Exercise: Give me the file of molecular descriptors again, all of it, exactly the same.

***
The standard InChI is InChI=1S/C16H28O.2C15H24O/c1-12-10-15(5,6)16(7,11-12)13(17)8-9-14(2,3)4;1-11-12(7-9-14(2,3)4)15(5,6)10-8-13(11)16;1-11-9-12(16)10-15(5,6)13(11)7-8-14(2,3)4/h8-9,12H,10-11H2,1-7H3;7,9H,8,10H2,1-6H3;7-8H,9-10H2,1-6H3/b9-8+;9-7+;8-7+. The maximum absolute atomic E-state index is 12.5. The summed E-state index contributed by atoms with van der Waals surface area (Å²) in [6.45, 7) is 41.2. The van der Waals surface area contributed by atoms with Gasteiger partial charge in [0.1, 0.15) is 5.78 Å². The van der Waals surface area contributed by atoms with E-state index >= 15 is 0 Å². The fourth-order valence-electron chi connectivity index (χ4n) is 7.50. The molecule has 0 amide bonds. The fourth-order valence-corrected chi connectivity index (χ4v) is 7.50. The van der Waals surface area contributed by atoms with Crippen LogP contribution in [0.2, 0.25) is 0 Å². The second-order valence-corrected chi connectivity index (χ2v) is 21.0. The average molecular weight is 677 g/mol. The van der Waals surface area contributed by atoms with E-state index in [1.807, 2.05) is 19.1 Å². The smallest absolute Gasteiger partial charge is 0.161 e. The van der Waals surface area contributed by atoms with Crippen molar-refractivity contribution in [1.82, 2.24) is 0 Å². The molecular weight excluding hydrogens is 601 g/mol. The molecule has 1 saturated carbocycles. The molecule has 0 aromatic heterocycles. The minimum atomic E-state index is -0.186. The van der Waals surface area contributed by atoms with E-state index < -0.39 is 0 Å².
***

The standard InChI is InChI=1S/C16H28O.2C15H24O/c1-12-10-15(5,6)16(7,11-12)13(17)8-9-14(2,3)4;1-11-12(7-9-14(2,3)4)15(5,6)10-8-13(11)16;1-11-9-12(16)10-15(5,6)13(11)7-8-14(2,3)4/h8-9,12H,10-11H2,1-7H3;7,9H,8,10H2,1-6H3;7-8H,9-10H2,1-6H3/b9-8+;9-7+;8-7+. The maximum absolute atomic E-state index is 12.5. The summed E-state index contributed by atoms with van der Waals surface area (Å²) in [6.45, 7) is 41.2. The van der Waals surface area contributed by atoms with Gasteiger partial charge in [0.1, 0.15) is 5.78 Å². The van der Waals surface area contributed by atoms with E-state index >= 15 is 0 Å². The fourth-order valence-electron chi connectivity index (χ4n) is 7.50. The molecule has 0 amide bonds. The fourth-order valence-corrected chi connectivity index (χ4v) is 7.50. The van der Waals surface area contributed by atoms with Crippen LogP contribution in [0.2, 0.25) is 0 Å². The second-order valence-corrected chi connectivity index (χ2v) is 21.0. The average molecular weight is 677 g/mol. The van der Waals surface area contributed by atoms with E-state index in [1.807, 2.05) is 19.1 Å². The smallest absolute Gasteiger partial charge is 0.161 e. The van der Waals surface area contributed by atoms with Crippen molar-refractivity contribution in [1.82, 2.24) is 0 Å². The molecular weight excluding hydrogens is 601 g/mol. The molecule has 1 saturated carbocycles. The molecule has 0 aromatic heterocycles. The minimum atomic E-state index is -0.186. The van der Waals surface area contributed by atoms with E-state index < -0.39 is 0 Å².